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Hannibal Courier - Post - Hannibal, MO
  • Aviation fuel prices holding steady

  • The cost of aviation fuel has not followed the recent decline in the price of gasoline.
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  • In the past month, the average price of automotive fuel has dropped almost 13 cents a gallon, according to MissouriGasPrices.com. However, the same price plunge has not been seen when it comes to aviation fuel, according to Robin Carroll, fixed base operator at Hannibal Regional Airport.
    “Car gas is going down and I haven’t seen any drop in the aviation fuel rate. It just doesn’t seem to make any difference,” she said, referring to patterns in fuel price trends.
    While some local motorists may grouse about the fact that fuel in America’s Hometown is $2.99 a gallon, that price pales in comparison to what their aviation counterparts are paying. As of Friday, pilots landing in Hannibal were paying $5.79 a gallon for 100 Low Lead (100LL) fuel. The cost of Jet A fuel was $4.95.
    The thought of paying that much for a gallon of fuel might make the average motorist weak in the knees, those are actually good prices, according to Carroll.
    “People stop here all the time because we have the lowest fuel prices around,” she said, noting its not uncommon for area prices to run around $6 a gallon for 100LL. Carroll recently saw where 100LL in California was selling for $8 a gallon.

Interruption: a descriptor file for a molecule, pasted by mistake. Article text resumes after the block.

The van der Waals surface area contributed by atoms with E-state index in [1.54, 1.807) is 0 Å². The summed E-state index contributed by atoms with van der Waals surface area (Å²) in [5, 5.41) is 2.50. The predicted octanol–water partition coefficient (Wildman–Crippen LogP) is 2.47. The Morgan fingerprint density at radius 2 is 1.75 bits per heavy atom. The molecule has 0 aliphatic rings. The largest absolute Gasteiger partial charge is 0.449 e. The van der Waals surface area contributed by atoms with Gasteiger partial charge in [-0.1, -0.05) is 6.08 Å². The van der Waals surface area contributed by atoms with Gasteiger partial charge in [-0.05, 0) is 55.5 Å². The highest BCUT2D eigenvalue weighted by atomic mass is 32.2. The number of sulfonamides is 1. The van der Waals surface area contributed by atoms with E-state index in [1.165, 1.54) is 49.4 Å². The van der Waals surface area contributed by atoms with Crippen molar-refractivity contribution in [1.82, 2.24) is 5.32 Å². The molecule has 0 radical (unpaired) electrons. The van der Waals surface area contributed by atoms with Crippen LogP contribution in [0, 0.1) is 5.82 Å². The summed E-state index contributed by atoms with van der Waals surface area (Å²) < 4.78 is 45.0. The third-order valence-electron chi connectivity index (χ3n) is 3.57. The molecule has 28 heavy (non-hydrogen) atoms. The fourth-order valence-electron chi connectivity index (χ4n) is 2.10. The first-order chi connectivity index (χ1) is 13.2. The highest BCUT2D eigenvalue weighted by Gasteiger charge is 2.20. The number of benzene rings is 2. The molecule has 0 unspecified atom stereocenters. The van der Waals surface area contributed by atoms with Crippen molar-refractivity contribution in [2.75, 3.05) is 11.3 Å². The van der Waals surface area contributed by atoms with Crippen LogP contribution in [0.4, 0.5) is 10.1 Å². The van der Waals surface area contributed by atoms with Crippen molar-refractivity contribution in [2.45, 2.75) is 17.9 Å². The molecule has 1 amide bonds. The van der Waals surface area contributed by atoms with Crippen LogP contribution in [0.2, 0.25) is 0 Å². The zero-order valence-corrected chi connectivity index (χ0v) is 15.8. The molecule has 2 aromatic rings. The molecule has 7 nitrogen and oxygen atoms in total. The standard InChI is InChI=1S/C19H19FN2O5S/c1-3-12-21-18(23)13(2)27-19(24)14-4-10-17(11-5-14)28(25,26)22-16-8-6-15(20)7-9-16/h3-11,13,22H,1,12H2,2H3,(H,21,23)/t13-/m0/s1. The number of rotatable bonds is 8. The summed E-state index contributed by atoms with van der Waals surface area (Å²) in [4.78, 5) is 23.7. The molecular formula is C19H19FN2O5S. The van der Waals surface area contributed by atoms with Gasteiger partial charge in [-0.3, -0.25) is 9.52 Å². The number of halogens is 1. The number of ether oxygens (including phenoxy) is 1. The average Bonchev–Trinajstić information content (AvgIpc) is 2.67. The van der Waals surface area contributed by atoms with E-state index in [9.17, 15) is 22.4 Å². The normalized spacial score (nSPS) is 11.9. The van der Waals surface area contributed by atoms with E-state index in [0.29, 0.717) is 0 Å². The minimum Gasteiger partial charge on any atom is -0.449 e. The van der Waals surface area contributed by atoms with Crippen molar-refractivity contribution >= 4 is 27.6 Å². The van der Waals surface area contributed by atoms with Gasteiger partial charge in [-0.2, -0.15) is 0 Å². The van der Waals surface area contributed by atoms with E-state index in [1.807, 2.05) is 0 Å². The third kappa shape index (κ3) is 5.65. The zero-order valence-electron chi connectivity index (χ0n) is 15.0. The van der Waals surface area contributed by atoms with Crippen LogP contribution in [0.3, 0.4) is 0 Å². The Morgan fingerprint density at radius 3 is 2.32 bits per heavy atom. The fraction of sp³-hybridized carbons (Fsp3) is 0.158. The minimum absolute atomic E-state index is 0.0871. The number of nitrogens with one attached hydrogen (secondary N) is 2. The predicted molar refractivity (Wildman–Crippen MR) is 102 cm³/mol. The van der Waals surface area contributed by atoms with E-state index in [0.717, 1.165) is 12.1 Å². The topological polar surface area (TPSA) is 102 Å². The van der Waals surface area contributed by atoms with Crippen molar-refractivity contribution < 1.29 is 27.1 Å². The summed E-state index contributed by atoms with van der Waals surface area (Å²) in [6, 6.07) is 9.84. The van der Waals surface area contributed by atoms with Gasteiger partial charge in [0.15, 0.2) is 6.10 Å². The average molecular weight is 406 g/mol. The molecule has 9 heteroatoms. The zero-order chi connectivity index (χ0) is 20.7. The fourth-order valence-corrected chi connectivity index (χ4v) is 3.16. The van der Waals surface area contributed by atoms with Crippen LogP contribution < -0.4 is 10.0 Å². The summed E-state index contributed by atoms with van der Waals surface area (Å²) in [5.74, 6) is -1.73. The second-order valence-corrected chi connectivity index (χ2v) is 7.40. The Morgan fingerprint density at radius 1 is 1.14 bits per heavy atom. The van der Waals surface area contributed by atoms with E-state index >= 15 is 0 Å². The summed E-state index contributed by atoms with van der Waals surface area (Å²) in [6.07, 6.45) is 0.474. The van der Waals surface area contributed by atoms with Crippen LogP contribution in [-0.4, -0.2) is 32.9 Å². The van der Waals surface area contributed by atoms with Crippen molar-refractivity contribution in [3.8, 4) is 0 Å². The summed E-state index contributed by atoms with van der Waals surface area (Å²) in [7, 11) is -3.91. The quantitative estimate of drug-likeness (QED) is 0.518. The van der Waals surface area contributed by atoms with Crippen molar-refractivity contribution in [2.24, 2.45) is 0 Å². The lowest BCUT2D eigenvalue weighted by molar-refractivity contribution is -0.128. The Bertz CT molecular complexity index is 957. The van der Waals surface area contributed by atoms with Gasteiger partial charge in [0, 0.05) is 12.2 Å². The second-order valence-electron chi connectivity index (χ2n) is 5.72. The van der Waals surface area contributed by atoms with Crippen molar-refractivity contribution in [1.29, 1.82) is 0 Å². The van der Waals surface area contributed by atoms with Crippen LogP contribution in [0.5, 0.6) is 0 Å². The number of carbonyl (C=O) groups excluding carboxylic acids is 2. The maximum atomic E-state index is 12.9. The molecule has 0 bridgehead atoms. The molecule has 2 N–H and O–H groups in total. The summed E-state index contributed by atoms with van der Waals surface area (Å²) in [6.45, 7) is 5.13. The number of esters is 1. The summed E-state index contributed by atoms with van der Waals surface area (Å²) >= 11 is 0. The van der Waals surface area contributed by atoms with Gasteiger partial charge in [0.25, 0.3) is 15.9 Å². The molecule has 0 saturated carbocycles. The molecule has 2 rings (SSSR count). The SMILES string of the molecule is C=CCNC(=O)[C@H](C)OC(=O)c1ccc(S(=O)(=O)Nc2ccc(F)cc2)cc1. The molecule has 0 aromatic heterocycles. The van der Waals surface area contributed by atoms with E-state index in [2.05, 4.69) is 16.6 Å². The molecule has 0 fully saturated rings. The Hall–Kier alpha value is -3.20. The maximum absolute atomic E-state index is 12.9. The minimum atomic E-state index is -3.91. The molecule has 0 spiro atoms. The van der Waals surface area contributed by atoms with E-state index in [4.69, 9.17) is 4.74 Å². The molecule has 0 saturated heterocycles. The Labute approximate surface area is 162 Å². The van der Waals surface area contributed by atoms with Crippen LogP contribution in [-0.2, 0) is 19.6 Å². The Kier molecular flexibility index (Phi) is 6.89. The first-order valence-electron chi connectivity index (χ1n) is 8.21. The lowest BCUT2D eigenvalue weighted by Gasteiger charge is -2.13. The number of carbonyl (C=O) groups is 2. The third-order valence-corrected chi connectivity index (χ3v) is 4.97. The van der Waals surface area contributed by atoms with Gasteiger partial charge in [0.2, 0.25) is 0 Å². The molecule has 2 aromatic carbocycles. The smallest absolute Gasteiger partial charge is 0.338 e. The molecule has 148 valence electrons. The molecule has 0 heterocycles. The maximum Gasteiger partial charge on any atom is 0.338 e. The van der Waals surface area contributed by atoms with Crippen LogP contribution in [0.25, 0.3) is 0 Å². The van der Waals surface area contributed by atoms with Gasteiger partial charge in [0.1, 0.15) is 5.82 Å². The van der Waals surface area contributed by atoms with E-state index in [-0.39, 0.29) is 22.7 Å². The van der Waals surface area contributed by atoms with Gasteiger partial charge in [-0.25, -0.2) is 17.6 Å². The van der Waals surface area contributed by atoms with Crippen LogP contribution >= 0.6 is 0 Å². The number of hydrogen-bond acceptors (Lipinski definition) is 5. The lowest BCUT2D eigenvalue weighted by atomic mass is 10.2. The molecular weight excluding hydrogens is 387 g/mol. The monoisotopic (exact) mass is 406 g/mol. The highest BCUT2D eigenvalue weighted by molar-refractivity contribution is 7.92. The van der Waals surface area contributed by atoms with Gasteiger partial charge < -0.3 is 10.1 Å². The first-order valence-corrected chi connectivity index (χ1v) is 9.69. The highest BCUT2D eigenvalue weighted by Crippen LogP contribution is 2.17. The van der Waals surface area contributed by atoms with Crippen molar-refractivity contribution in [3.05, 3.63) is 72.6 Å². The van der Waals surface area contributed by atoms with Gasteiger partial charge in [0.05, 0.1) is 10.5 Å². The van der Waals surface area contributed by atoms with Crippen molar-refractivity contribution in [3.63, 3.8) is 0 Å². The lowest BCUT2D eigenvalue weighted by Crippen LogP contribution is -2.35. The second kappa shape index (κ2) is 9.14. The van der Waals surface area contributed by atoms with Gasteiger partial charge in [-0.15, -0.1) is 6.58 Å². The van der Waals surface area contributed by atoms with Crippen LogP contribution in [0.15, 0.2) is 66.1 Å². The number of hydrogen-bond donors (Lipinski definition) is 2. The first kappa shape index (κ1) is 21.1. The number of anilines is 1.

According to 100lowlead.com, a pilot information service Web site, in the south central region, which includes Missouri, the average price for 100LL Friday was $5.83. All five other regions in the U.S. had an average price above $6 a gallon for the same fuel. As for Jet A, the south central region’s average price of $5.39 a gallon was also the cheapest in the nation.
    Carroll says a conscious effort is made to keep Hannibal’s aviation fuel prices low.
    “We try to keep watching the fuel prices and when we order we order a full load so we can get it at an even better deal. We just try to get it at the lowest price we can. Some times it’s just a big gamble, but that’s all you can do,” she said.
    Keeping fuel prices as low as possible helps promote Hannibal, according to Carroll.
    “The important part is to get people to come to our town and to have people know this is a great little place to stop for good food, shopping and a nice airport with a beautiful, new terminal. I think it is working because we’re getting more people to stop,” she said.
    Although aviation fuel prices in Hannibal are low, Carroll noted during Wednesday’s Airport Advisory Board meeting that fuel sales are down right now.
    “December, January and February will be the lowest times of the year and then they’ll pick up again. In the spring people get itching to get out of the house and go somewhere. People don’t fly as much in the winter,” she said.
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